On her return from France in January 1782, Mary wore one of her Paris gowns of white satin with purple breast-bows for the opera. Her head-dress was a cap composed of white and purple feathers entwined with flowers and festooned with diamond pins. According to the Herald she looked supremely beautiful, so lovely that the audience lingered to watch as she stayed to select a box to rent following the performance. Later, her decoration of the box caused a flurry of gossip in the newssheets as she upholstered the chairs in pink satin, and lined the walls with mirrors.

Mary Robinson- portrait by Romney

Mary became famous for her gold clocked stockings and a cataract muff. This was also French with long-hairs that hung down like a waterfall. And then there were her gold-clocked stockings for which she was dubbed ‘Lark-heeled Perdita’. She caused a sensation by wearing the Chemise de la Reine to the opera. This was a simple muslin gown adapted from that worn by Marie-Antoinette. It had three-quarter length puffed sleeves and frills around the neck. Falling simply and gracefully it clung deliciously to the figure without hindrance of hoops or pads. It soon became all the rage among aristocratic ladies, not just with the Cyprian Corps, including Georgiana, Duchess of Devonshire. It did, however, result in some criticism from the press, as it made it much more difficult to judge a lady’s status by her appearance.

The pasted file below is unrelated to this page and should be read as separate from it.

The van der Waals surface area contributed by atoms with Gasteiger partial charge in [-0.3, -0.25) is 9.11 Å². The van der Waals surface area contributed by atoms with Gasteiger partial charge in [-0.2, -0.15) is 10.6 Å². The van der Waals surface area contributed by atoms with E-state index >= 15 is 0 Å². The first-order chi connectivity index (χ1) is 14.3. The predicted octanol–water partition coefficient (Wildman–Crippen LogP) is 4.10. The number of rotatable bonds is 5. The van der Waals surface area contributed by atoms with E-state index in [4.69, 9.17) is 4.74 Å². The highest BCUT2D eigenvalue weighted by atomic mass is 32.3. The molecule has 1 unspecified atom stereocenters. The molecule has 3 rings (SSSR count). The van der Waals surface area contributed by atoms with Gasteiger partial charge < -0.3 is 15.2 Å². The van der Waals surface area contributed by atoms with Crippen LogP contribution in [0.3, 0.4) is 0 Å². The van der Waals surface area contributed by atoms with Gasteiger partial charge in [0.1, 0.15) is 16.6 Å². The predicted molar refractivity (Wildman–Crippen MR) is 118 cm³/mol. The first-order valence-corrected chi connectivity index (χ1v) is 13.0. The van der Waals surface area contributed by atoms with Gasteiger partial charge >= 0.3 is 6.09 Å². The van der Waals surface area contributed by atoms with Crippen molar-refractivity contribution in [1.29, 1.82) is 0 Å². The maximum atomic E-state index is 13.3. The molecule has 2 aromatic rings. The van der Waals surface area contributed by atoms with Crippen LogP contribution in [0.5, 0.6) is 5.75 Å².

Despite the fact that Mary considered herself to be intellectually superior to most courtesans, and infinitely more sensitive, she was considered to be very much the leader of the Cyprian corps. But no one, not courtesan nor aristocrat could rival her beauty or style. Her life might have been considered utterly scandalous, but in her prime she remained very much the centre of attention.

The story of Mary Robinson, also known as Perdita

Available from Amazon

Or on special offer from Sainsburys 

Friday, July 11, 2014

Could the daughter of Downton Abbey cope?

Imagine the daughters of Downton Abbey losing their home, their parents, their wealth, their status, their friends.
This is what happens to the characters in my historical novel, Kitty McKenzie.
Kitty has lost everything, and as the eldest daughter, she has to now provide and care for her younger siblings, a task she has no experience or knowledge of how to do. From a life of privilege she is faced with all kinds of adversities to overcome.
How will she manage to cope with these new challenges when the only decisions she used to make was what dress she needed to wear and what book to read after dinner?
How was she to create a home for them all, and an income?
She never realised that buried deep inside her was an inner strength that would come to the fore and allow her to manage, even prosper, in an alien world of the working class.

Could Mary or Edith from Downton Abbey have coped so well? I'd like to think they would.